Subsidies requested for treating inmates with hepatitis C
OKLAHOMA CITY (AP) — The Oklahoma Department of Corrections is seeking increased funding from lawmakers to treat prisoners with hepatitis C.
The department estimates more than 3,000 of the state’s inmates have the viral infection that’s dispersed through blood contact, which affects the liver, The Journal Record reported.
Corrections spokesman Matt Elliott said that under the current funding, amounting to just over half a billion dollars, inmates receive treatment for their symptoms but few are getting the direct antiviral medication they need.
“It doesn’t matter how mad at them society is, or how scared of them society is,” Elliot said. “We are still entrusted to feed them, to house them. If they’re sick, we’ve got to take care of them.”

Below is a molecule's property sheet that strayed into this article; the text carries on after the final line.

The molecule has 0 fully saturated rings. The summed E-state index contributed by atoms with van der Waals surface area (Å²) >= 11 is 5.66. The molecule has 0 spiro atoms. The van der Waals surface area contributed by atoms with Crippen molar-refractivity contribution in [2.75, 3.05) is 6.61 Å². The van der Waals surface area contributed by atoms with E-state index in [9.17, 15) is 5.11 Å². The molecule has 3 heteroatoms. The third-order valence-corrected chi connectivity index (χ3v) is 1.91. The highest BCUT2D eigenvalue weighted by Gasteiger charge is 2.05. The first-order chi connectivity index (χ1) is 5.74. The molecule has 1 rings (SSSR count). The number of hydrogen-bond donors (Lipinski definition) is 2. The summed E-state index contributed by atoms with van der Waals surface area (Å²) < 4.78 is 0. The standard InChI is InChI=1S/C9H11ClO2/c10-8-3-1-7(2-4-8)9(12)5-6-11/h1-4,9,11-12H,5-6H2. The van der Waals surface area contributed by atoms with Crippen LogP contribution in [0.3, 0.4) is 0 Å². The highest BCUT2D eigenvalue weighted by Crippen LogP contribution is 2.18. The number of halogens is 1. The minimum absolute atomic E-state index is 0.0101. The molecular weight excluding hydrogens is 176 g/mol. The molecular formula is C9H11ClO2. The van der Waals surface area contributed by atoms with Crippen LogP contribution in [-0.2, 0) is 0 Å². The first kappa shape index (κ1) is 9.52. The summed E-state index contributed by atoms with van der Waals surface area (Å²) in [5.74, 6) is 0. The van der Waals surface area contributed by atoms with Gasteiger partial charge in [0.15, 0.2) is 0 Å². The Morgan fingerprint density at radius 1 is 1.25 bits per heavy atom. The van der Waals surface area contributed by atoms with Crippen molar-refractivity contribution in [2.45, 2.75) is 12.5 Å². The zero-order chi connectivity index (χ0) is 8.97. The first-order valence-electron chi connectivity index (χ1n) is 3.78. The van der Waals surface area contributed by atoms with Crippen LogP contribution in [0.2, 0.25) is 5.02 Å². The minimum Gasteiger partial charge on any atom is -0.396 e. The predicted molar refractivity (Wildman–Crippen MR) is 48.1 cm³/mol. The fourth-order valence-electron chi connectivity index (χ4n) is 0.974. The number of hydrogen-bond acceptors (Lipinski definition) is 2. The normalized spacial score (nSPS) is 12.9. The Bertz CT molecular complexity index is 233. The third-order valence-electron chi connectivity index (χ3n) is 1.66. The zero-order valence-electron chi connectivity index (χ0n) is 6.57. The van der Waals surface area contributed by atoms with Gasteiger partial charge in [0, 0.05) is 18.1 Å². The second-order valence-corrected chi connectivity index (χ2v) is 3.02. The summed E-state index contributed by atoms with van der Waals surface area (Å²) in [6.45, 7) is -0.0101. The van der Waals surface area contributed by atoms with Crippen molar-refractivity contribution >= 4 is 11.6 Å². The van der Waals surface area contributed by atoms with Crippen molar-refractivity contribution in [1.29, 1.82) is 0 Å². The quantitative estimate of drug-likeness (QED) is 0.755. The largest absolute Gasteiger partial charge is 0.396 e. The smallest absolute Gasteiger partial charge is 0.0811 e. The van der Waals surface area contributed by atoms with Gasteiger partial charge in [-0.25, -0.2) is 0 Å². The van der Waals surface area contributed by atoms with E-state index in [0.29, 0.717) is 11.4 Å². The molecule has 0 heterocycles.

Elliott said the 12-week antiviral treatment is expected to cost nearly $92 million in total. The medication also has to be tailored to each patient’s genetic makeup.
Most people become infected by sharing needles for intravenous drug use with someone already carrying the virus, according to the Oklahoma State Department of Health.
Long-lasting hepatitis C can cause liver damage, failure or cancer. Symptoms, if they ever appear, include fever, fatigue, abdominal pain, nausea and vomiting.
About one-third of people who have hepatitis C pass through the corrections system each year, according to a 2015 study conducted at Yale University’s School of Medicine department.
Oklahoma lawmakers are projected to have about $612 million in new revenue to appropriate to state agencies during the legislative session that begins Feb. 4.
Information from: The Journal Record, http://www.journalrecord.com